There's a quote from Elisabeth Kübler-Ross that I think describes this transition well. She said, “The most beautiful people we have known are those who have known defeat, known suffering, known struggle, known loss, and have found their way out of the depths. These persons have an appreciation, a sensitivity, and an understanding of life that fills them with compassion, gentleness, and a deep loving concern. Beautiful people do not just happen.”
And I think that quote is spot-on because to understand the meaning of Infinite Love, you must not only have loved, but you must also have known suffering and struggle, and have worked your way through it. It is this experience that fills a person with a sensitivity and gentleness that is the foundation of what we mean by "Infinite Love" -- a universal, unconditional love that extends to all.
Infinite Love is about universal, unconditional love
So while many people's love stays localized to the people in their family, to those physically near them, as you hopefully recognize, love does not have to be limited to people close to you. It’s about coming to the realization that we are all more similar than we are different, that we are all part of this world together, and most importantly that we are all better off working together rather than against each other or independently. Once you have this understanding, and as I said, once you have experienced love in many different forms, as well as suffering, and you understand that life is full of suffering for so many people, you begin to develop a compassion that is no longer limited to those merely around you, but one that extends to all human beings, and ultimately to all living things. You only want the best for everyone, truly from the bottom of your heart. It is this kind of love that Infinite Love refers to. It's a kind of warmth that radiates from a person, a deep-loving concern that sees us all as part of the same family.
Now does it mean I love everyone to the same extent, or that I would go to the same lengths for every living thing in the universe? Of course not. I value my two cats more than I value any two random mosquitos, of course, and yet mosquitos are living things. Infinite Love is not about loving everyone to an infinite extent, it's about being able to empathize with an infinite number of people (in other words: anyone). It's about compassion and selflessness — living one's life in such a way that, in every decision you make, you always consider the needs of everyone and not just your own.
And yes, this compassion even extends to those we dislike, believe it or not. Of course it is challenging sometimes for me to empathize with people who inflict great harm on others and who seem only to care about themselves. But you have to understand, we are all broken in our own ways. Every living thing in the universe is faced with its unique struggles and we are all shaped by circumstances that are outside our control. None of us choose where we are born, what kind of body and brain we end up with, whether we're born smart or dumb, with long legs or short legs, healthy or unhealthy. We don't choose who our parents are and how they raise us, the values of the culture we grow up in, or even the friends we end up growing up with who will greatly influence our lives — they too just happened to be born under circumstances they had no control over, to parents they didn't choose, in the same town they didn't pick, and they just happened to go our same school, and happened to be in our same class, and happened interact with us in the right circumstances to become friends with us. We grow up and become the people we are often without ever really thinking about all the forces that have influenced us, and not always in healthy ways.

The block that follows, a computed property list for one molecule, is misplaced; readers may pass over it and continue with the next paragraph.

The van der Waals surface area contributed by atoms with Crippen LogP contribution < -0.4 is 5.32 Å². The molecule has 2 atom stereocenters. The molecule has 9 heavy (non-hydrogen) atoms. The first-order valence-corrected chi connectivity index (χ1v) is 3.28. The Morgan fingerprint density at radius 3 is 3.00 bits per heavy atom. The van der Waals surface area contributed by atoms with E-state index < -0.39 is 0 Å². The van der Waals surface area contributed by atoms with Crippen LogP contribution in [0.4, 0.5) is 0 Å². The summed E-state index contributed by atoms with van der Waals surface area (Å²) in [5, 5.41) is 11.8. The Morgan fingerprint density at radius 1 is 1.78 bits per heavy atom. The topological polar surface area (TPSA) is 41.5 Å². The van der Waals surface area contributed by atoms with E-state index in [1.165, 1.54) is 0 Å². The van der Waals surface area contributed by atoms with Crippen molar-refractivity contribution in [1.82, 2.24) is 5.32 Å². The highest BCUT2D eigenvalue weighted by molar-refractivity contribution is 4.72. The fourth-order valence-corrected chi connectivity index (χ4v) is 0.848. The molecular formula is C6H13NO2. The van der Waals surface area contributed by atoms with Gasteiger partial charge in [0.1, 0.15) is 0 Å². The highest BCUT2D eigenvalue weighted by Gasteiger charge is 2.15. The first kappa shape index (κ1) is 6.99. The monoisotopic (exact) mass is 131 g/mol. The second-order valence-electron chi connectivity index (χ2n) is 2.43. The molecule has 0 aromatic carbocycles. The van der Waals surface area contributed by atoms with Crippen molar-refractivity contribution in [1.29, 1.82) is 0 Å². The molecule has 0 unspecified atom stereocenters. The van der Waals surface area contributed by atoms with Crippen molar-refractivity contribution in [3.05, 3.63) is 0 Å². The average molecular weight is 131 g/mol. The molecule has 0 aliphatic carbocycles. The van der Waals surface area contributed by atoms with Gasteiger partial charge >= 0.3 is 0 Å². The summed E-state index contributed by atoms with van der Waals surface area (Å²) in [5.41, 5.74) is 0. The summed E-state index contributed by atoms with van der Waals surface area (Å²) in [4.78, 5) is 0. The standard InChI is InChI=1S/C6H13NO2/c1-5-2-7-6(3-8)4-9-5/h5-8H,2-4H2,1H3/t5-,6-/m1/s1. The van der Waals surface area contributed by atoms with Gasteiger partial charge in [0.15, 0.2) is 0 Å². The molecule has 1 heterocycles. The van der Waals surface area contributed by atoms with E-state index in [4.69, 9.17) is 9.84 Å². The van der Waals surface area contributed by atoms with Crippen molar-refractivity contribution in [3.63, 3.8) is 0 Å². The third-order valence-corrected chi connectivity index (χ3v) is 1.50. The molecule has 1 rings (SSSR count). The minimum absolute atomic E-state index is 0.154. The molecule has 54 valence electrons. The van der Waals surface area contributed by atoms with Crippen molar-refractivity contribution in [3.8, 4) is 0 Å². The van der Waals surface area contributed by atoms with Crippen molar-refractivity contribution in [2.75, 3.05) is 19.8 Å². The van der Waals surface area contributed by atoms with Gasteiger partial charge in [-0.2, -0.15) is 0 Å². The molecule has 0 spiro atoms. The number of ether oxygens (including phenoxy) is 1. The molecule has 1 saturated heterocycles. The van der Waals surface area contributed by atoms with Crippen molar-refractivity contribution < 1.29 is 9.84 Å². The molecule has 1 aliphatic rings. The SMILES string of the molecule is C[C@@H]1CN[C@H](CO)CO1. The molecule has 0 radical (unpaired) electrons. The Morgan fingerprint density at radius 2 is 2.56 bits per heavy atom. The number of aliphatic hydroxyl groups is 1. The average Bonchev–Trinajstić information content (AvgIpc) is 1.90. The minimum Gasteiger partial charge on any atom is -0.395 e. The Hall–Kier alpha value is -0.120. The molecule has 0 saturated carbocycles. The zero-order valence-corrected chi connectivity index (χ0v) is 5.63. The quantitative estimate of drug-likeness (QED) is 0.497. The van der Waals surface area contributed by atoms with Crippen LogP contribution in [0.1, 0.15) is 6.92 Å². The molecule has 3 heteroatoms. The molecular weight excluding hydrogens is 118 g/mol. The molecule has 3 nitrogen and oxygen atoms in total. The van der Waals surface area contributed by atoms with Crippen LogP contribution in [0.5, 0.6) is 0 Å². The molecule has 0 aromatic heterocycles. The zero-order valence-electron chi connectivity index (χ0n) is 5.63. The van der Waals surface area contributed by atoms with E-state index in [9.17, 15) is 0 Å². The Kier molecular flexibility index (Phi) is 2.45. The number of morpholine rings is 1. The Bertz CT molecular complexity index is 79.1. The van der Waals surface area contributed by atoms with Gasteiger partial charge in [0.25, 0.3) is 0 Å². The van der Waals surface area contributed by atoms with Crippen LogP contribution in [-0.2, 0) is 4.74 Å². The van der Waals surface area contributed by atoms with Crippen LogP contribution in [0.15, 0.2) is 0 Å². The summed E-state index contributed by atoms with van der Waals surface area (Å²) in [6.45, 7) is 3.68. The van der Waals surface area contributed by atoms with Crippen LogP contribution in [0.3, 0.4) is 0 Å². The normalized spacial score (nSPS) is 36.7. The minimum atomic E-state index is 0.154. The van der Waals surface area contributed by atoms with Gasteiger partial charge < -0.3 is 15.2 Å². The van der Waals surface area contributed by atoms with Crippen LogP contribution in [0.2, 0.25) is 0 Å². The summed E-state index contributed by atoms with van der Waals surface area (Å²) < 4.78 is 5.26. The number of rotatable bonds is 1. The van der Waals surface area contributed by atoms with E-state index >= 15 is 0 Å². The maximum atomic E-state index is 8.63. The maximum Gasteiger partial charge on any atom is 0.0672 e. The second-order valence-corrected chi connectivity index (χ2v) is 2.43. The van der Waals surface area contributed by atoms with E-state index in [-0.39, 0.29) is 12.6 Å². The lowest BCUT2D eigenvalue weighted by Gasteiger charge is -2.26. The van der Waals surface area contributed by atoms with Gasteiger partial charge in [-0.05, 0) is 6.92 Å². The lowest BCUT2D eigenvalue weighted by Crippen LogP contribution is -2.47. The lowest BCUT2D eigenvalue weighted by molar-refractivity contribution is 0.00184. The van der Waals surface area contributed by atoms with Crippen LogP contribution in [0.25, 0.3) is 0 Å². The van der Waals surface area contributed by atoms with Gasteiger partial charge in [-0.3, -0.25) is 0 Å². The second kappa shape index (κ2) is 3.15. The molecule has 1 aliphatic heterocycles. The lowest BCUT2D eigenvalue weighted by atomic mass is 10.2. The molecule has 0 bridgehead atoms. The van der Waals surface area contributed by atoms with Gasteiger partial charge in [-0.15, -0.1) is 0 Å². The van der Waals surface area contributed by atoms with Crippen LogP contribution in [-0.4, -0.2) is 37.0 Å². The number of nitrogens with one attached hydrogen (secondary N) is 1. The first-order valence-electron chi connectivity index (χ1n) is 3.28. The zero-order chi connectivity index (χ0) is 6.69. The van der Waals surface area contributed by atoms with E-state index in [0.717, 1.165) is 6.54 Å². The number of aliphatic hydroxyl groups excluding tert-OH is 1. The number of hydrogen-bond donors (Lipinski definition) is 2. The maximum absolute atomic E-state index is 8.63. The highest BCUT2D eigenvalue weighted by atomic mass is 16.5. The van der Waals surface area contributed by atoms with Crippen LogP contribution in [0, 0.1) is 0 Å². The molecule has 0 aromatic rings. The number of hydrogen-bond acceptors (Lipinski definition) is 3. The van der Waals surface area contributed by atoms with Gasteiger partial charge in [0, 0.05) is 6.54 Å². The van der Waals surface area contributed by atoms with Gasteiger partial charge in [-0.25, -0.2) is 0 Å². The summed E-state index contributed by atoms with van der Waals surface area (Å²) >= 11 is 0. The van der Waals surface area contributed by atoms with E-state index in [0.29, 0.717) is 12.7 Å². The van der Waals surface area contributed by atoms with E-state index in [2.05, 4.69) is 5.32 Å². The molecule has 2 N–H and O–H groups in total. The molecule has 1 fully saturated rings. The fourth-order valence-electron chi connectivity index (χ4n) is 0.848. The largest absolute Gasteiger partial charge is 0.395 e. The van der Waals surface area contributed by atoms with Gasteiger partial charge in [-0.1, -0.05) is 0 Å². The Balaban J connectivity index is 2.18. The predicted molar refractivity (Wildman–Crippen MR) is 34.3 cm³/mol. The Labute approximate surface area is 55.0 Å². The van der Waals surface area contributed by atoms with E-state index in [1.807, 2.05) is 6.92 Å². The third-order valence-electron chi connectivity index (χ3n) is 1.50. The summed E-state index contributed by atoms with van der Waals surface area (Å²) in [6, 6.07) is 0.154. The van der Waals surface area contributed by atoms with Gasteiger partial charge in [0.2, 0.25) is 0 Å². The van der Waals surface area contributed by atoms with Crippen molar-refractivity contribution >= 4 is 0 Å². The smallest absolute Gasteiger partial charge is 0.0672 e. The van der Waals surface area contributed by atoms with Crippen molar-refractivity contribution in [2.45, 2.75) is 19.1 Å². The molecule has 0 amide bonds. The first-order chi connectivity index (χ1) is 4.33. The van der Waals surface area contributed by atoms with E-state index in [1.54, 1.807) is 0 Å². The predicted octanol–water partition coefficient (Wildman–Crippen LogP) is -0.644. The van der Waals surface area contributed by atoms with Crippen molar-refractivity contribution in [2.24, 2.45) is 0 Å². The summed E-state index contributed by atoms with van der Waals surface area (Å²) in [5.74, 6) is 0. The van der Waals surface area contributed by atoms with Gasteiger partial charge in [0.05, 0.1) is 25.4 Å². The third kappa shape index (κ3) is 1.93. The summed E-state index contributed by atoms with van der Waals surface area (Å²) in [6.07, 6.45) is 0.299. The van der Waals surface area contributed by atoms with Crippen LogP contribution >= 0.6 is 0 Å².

The good news is that once we realize this, we can change it. Once we are aware of the factors that have influenced us, we are in a better position to more objectively evaluate where our beliefs come from and whether they should remain or be discarded. Knowledge really is power here — the power to change. Indeed, that's our very purpose here: to share knowledge and raise awareness to important truths so that we can all lead more intentional lives: lives of our choosing, and not simply what was thrust upon us at birth from our parents and peers and culture.
That's pretty much everything I have to say about the origin of the name, but I will say in passing that in retrospect Infinite Love was probably a poor choice when it comes to marketing because a lot of people seem to conclude at first glance that it's about the love between Teresa and I, or they find the concept of loving anyone other than your family as ridiculous nonsense. I grant that from a branding perspective it's not as straightforward for all audiences as other options might have been, but that's alright. It's just a name. The message is what's important, and if we do our job well enough, if at the end of the day we are able to help people with the insights we share, then that'll be enough for me.